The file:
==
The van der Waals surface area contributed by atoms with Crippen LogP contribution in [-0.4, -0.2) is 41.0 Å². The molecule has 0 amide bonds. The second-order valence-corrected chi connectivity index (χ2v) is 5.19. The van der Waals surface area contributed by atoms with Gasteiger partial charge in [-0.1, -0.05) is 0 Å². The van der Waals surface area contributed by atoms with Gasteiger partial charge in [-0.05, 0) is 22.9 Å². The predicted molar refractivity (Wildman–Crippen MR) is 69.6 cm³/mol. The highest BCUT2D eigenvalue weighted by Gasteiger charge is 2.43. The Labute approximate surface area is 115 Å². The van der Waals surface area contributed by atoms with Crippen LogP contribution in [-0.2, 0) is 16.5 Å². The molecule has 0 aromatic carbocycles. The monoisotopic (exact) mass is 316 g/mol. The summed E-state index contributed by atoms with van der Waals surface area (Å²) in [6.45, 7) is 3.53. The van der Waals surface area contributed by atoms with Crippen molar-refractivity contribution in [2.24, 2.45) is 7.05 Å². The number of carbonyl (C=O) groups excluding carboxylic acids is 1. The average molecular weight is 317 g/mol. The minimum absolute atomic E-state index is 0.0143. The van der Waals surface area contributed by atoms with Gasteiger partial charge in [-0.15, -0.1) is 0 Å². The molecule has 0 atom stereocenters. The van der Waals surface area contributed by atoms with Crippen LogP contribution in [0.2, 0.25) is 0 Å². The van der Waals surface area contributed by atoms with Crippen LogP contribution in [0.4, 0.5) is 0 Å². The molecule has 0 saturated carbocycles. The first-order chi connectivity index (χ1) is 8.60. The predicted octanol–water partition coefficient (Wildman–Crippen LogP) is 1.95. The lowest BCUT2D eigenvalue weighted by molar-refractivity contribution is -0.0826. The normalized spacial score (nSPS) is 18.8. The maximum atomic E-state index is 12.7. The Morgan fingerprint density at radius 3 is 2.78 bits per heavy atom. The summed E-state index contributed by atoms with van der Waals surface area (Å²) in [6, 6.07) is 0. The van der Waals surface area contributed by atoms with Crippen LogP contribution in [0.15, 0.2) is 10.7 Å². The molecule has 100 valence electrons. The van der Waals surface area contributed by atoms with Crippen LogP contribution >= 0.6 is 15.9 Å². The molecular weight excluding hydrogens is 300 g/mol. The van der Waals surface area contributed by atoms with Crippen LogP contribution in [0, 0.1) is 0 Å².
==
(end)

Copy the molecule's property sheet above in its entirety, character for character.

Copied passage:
The van der Waals surface area contributed by atoms with Crippen LogP contribution in [-0.4, -0.2) is 41.0 Å². The molecule has 0 amide bonds. The second-order valence-corrected chi connectivity index (χ2v) is 5.19. The van der Waals surface area contributed by atoms with Gasteiger partial charge in [-0.1, -0.05) is 0 Å². The van der Waals surface area contributed by atoms with Gasteiger partial charge in [-0.05, 0) is 22.9 Å². The predicted molar refractivity (Wildman–Crippen MR) is 69.6 cm³/mol. The highest BCUT2D eigenvalue weighted by Gasteiger charge is 2.43. The Labute approximate surface area is 115 Å². The van der Waals surface area contributed by atoms with Crippen LogP contribution in [-0.2, 0) is 16.5 Å². The molecule has 0 aromatic carbocycles. The monoisotopic (exact) mass is 316 g/mol. The summed E-state index contributed by atoms with van der Waals surface area (Å²) in [6.45, 7) is 3.53. The van der Waals surface area contributed by atoms with Crippen molar-refractivity contribution in [2.24, 2.45) is 7.05 Å². The number of carbonyl (C=O) groups excluding carboxylic acids is 1. The average molecular weight is 317 g/mol. The minimum absolute atomic E-state index is 0.0143. The van der Waals surface area contributed by atoms with Gasteiger partial charge in [-0.15, -0.1) is 0 Å². The molecule has 0 atom stereocenters. The van der Waals surface area contributed by atoms with Crippen LogP contribution in [0.2, 0.25) is 0 Å². The van der Waals surface area contributed by atoms with Crippen LogP contribution in [0.4, 0.5) is 0 Å². The molecule has 0 saturated carbocycles. The first-order chi connectivity index (χ1) is 8.60. The predicted octanol–water partition coefficient (Wildman–Crippen LogP) is 1.95. The lowest BCUT2D eigenvalue weighted by molar-refractivity contribution is -0.0826. The normalized spacial score (nSPS) is 18.8. The maximum atomic E-state index is 12.7. The Morgan fingerprint density at radius 3 is 2.78 bits per heavy atom. The summed E-state index contributed by atoms with van der Waals surface area (Å²) in [6, 6.07) is 0. The van der Waals surface area contributed by atoms with Crippen LogP contribution in [0.15, 0.2) is 10.7 Å². The molecule has 100 valence electrons. The van der Waals surface area contributed by atoms with Crippen LogP contribution >= 0.6 is 15.9 Å². The molecular weight excluding hydrogens is 300 g/mol. The van der Waals surface area contributed by atoms with Crippen LogP contribution in [0, 0.1) is 0 Å².